Why It's Important to Have Friends in Other Life Stages
They say birds of a feather flock together, and it’s not untrue; studies show that we tend to gravitate toward similarly minded people in a subconscious attempt to stay with the familiar. But it’s only when interacting with others that you yourself become more open-minded and well-rounded, and even gain qualities you originally didn’t possess. Whether you’re single and can learn some tips from a married couple on their way to their golden anniversary (50 years), or you’re thinking about having children and have a friend who just happily welcomed her third, having friends in other life stages can offer fresh perspectives that make the mysterious puzzle of life a little easier to figure out. Here are a few benefits to striking a different chord.
Judgment can be a result of insecurity. And when you’re in a group of friends who are the same age, come from the same background, and are in similar professional and personal stages of their lives, competition can be fierce. Clock some hours with a friend in a totally different life phase and you’ll be sure to get a compassionate soundboard who wants to help you help yourself, not judge your imperfections or compete with you. Since you both aren’t in the same life stage, advice can be delivered with sincerity.
When you surround yourself with people who are experiencing life at the same pace as yourself, you risk becoming jaded. A friend-group debacle about who flirted with whom first can distract you from the fact that you just went to the most epic Taylor Swift concert of all time. Comparing your LinkedIn endorsements to those of your college classmates can make you feel inadequate, even when you just presented a project you were proud of. By hanging out with people in a different life stage, we are able to see our own experience with fresh eyes. The good things in life look even more special, and the bad? Well, you learn not to sweat the small stuff when your companion offers a different point of view.
What are you more concerned about: how many likes your Instagram got today or that you got to talk to your best friend for half an hour? Friends from different stages of life keep us grounded. A member of generation Z may remind a millennial about the impact of real relationships. A millennial may remind a baby boomer to take risks and stray from convention. Whatever your birth year, you have the power to remind people from another generation about the values they may have forgotten.
When you’re in your mid-20s, slowly inching toward the big 3-0, it’s common to think that life ends there. You imagine that the freedom to dance until dawn, travel on a whim, and quit your job without a lot in the bank will immediately evaporate and be replaced with the responsibility of having a family, mortgage, and retirement account. Meet someone over 30 and you’ll understand just how wrong you are. The fun doesn’t stop at 29. In fact, most people we’ve talked to in their 30s and beyond say getting older and building a life with more responsibilities can be just as fun, if not more so, than your young adulthood. So if you’re single, talk to someone who’s married. If you’re without children, befriend a family. Learn about the joy of aging from those a little ahead of you.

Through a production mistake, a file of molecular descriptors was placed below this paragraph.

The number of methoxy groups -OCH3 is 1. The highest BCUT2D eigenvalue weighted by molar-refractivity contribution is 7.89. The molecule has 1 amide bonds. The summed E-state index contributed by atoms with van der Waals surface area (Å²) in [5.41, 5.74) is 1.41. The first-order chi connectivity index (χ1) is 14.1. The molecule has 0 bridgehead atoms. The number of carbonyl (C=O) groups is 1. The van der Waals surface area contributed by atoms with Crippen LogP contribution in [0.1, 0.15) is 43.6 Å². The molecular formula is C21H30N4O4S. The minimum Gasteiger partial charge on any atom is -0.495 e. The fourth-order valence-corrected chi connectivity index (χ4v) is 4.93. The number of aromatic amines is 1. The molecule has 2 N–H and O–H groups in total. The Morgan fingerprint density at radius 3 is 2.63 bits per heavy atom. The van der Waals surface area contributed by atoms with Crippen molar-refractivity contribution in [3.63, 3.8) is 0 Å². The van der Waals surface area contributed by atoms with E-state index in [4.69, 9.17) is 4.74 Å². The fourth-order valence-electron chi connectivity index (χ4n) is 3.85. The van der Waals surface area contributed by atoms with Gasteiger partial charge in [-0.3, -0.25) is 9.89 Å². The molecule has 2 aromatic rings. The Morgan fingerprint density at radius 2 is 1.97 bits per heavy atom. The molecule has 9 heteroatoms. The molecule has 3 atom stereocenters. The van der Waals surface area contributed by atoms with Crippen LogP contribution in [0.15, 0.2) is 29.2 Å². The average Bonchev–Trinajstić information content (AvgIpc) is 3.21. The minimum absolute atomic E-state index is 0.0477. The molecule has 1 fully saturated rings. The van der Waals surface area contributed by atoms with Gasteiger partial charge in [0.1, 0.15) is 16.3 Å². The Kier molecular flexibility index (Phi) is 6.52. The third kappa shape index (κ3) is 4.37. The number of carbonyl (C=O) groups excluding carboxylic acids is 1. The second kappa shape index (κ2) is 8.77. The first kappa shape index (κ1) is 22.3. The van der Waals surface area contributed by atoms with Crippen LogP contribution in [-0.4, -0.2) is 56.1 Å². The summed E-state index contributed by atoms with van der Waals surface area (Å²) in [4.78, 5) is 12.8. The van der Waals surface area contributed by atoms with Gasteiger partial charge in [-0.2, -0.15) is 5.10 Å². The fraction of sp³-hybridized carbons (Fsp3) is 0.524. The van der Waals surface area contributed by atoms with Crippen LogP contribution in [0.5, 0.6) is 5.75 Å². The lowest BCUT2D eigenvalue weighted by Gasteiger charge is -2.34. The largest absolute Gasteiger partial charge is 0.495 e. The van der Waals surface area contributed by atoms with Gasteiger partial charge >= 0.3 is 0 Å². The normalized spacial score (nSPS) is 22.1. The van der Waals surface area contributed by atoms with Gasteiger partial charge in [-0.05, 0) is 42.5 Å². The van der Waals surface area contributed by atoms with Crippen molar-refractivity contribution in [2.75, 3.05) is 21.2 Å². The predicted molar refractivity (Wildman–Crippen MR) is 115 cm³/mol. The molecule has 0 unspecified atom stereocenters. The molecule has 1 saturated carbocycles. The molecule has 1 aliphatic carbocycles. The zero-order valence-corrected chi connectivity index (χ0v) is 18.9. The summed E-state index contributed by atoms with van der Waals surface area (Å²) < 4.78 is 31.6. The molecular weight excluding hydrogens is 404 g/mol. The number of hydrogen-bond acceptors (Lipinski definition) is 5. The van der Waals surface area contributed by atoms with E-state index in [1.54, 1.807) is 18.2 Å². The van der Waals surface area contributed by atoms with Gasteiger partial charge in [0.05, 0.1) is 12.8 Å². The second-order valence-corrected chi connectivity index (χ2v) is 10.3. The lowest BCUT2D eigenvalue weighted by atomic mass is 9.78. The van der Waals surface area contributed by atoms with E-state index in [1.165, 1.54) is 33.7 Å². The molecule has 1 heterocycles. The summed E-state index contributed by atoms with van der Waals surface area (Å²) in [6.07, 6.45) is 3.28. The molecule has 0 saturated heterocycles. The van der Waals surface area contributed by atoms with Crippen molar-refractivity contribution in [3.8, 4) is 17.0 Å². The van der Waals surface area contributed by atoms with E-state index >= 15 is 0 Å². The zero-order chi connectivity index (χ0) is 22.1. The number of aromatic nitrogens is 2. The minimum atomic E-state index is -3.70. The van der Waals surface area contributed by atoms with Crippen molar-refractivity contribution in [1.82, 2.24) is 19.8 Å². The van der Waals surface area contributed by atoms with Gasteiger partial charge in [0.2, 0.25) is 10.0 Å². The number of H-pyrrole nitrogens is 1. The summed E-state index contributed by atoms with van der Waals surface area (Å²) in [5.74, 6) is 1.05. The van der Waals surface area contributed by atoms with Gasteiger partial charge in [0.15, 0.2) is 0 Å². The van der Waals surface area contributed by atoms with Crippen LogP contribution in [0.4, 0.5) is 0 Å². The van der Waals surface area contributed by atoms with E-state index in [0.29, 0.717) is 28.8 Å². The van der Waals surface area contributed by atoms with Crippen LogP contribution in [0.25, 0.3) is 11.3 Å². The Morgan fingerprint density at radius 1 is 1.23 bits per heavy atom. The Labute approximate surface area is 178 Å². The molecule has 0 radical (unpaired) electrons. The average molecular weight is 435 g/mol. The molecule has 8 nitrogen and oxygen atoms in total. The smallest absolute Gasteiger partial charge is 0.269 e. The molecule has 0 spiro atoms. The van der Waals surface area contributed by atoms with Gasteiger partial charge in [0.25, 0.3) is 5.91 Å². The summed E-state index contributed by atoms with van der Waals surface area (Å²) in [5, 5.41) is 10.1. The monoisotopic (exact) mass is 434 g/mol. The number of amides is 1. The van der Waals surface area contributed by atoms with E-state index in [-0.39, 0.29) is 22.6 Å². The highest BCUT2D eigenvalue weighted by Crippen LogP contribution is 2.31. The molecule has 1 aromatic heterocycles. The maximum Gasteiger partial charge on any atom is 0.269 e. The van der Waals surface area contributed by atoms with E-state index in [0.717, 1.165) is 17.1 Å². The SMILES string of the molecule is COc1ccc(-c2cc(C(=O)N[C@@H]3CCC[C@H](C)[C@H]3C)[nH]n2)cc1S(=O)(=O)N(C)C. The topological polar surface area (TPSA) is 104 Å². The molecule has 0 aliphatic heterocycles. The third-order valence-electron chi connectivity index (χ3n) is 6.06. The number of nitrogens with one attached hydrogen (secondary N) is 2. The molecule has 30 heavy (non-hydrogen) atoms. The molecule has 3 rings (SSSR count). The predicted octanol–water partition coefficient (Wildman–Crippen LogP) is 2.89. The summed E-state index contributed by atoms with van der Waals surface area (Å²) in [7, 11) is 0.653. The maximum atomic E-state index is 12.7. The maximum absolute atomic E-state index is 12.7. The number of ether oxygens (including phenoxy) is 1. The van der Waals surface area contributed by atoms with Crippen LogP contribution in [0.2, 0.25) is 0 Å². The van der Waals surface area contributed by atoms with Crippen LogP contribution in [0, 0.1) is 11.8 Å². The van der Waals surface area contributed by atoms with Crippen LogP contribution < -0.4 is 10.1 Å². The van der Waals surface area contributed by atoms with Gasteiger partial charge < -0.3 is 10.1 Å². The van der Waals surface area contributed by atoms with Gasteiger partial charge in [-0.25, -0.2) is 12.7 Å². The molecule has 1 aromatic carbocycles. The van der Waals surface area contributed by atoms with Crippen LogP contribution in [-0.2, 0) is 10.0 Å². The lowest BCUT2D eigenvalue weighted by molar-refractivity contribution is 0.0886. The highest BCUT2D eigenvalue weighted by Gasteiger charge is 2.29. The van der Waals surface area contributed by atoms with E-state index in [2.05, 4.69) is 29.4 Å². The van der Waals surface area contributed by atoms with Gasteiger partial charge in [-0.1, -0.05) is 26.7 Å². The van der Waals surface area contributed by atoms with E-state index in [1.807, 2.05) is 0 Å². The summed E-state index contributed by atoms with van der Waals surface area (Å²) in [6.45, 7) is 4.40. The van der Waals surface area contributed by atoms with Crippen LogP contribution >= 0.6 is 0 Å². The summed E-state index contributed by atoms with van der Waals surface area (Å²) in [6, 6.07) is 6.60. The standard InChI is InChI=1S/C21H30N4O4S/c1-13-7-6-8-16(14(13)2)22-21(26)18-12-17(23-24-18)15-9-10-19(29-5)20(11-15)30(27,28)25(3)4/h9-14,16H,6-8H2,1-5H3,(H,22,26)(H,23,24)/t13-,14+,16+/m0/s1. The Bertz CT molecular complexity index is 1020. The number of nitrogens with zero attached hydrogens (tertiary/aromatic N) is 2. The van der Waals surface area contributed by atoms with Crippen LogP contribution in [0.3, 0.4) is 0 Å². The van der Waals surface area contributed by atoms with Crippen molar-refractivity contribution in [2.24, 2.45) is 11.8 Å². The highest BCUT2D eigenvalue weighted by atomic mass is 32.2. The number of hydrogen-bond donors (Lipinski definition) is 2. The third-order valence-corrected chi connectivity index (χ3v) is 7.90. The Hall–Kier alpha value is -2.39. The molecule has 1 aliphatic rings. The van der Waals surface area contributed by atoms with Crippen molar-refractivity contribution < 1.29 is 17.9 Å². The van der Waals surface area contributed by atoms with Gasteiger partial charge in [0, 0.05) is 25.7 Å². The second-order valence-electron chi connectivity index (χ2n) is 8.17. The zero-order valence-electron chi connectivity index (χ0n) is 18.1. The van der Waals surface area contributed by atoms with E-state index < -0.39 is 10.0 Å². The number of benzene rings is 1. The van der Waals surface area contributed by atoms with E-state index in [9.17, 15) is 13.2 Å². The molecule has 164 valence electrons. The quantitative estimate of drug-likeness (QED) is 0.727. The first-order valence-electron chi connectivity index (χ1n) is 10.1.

Confidence comes in many different shapes and sizes. When you’re younger, you’re more inclined to take risks, by challenging the odds and starting your own business or falling head-over-heels in love without thinking about the consequences. When you’re older, you develop a confidence after gaining experience and learning what to expect and how to behave. Whatever age you are, there is undoubtedly a stack of insecurities that haunt you and your friends. Get some confidence lessons from women who aren’t your age, and then share the knowledge.
Members of the same cohort tend to experience life as a group. Friends of the same age and experience level journey through life’s stages together: college, first jobs, first promotions, relationships, homeownership, and family rearing all around the same time. While it’s incredible to have someone in the same boat as you, those people aren’t going to find it easy to point out the holes of that boat. An older, younger, wiser, or more naive friend is able to see your situation from a fresh perspective and call bullsh*t when the level of drama in your life seems out of control. For instance, if you’ve just purchased a home with your significant other and you’re complaining about how you divide house chores, a friend who is renting an apartment with two other roommates can say, Hold on a minute—just be thankful you have a home and a partner you love enough to share it with.
Whether you’re working in a traditional 9-to-5 or living the life of a digital nomad FaceTiming with your team from opposite ends of the world, office politics exist. They can be easy to complain about and commiserate over with friends who are in the same position as you. But what do you get out of those venting sessions besides a fleeting sigh of relief (or just escalated frustration)? When you talk to someone at a different life stage, you will undoubtedly gain some insight into how office politics can be maneuvered to your advantage. For instance, talking to someone with a couple more decades of experience in the workforce can help you simplify problems and get less worked up over the language of a certain email. Talking to those with fewer years in the workforce can help too; they could open your eyes to your direct report’s perspective and help you see why your communication method might benefit from some altering.
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